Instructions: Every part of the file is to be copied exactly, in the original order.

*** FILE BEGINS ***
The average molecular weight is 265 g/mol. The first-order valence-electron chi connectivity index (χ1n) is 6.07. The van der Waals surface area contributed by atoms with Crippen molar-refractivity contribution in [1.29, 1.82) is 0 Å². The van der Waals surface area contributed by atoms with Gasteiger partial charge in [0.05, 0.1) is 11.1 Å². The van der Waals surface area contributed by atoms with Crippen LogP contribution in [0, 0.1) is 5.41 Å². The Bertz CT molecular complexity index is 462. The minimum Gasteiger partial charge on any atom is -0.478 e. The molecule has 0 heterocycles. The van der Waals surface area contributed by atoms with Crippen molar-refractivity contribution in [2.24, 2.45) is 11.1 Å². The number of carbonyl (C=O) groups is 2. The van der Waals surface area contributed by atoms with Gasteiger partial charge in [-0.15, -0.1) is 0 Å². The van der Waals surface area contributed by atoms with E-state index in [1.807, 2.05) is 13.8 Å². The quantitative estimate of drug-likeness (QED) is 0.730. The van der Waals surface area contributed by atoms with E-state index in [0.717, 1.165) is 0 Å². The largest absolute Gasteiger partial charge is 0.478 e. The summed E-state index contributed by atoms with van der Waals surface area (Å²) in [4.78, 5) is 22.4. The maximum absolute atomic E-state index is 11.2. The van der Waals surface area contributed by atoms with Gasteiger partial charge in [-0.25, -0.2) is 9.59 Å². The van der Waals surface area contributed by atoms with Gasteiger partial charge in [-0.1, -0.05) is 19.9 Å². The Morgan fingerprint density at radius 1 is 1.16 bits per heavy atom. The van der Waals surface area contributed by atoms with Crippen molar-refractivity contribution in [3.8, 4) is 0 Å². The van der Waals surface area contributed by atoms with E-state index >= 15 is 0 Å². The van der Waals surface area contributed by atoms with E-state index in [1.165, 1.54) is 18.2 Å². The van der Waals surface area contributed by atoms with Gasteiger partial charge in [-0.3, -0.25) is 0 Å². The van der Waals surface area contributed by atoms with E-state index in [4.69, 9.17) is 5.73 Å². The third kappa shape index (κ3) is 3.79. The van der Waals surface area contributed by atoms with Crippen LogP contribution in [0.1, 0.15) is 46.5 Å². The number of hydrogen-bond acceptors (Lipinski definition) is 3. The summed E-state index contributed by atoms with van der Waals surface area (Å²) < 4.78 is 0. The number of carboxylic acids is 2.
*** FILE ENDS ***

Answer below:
The average molecular weight is 265 g/mol. The first-order valence-electron chi connectivity index (χ1n) is 6.07. The van der Waals surface area contributed by atoms with Crippen molar-refractivity contribution in [1.29, 1.82) is 0 Å². The van der Waals surface area contributed by atoms with Gasteiger partial charge in [0.05, 0.1) is 11.1 Å². The van der Waals surface area contributed by atoms with Crippen LogP contribution in [0, 0.1) is 5.41 Å². The Bertz CT molecular complexity index is 462. The minimum Gasteiger partial charge on any atom is -0.478 e. The molecule has 0 heterocycles. The van der Waals surface area contributed by atoms with Crippen molar-refractivity contribution in [2.24, 2.45) is 11.1 Å². The number of carbonyl (C=O) groups is 2. The van der Waals surface area contributed by atoms with Gasteiger partial charge in [-0.15, -0.1) is 0 Å². The van der Waals surface area contributed by atoms with E-state index in [1.807, 2.05) is 13.8 Å². The quantitative estimate of drug-likeness (QED) is 0.730. The van der Waals surface area contributed by atoms with E-state index in [0.717, 1.165) is 0 Å². The largest absolute Gasteiger partial charge is 0.478 e. The summed E-state index contributed by atoms with van der Waals surface area (Å²) in [4.78, 5) is 22.4. The maximum absolute atomic E-state index is 11.2. The van der Waals surface area contributed by atoms with Gasteiger partial charge in [-0.25, -0.2) is 9.59 Å². The van der Waals surface area contributed by atoms with Gasteiger partial charge in [-0.1, -0.05) is 19.9 Å². The Morgan fingerprint density at radius 1 is 1.16 bits per heavy atom. The van der Waals surface area contributed by atoms with Crippen molar-refractivity contribution in [3.8, 4) is 0 Å². The van der Waals surface area contributed by atoms with E-state index >= 15 is 0 Å². The van der Waals surface area contributed by atoms with E-state index in [1.165, 1.54) is 18.2 Å². The van der Waals surface area contributed by atoms with Gasteiger partial charge in [-0.3, -0.25) is 0 Å². The van der Waals surface area contributed by atoms with E-state index in [4.69, 9.17) is 5.73 Å². The third kappa shape index (κ3) is 3.79. The van der Waals surface area contributed by atoms with Crippen LogP contribution in [0.1, 0.15) is 46.5 Å². The number of hydrogen-bond acceptors (Lipinski definition) is 3. The summed E-state index contributed by atoms with van der Waals surface area (Å²) < 4.78 is 0. The number of carboxylic acids is 2.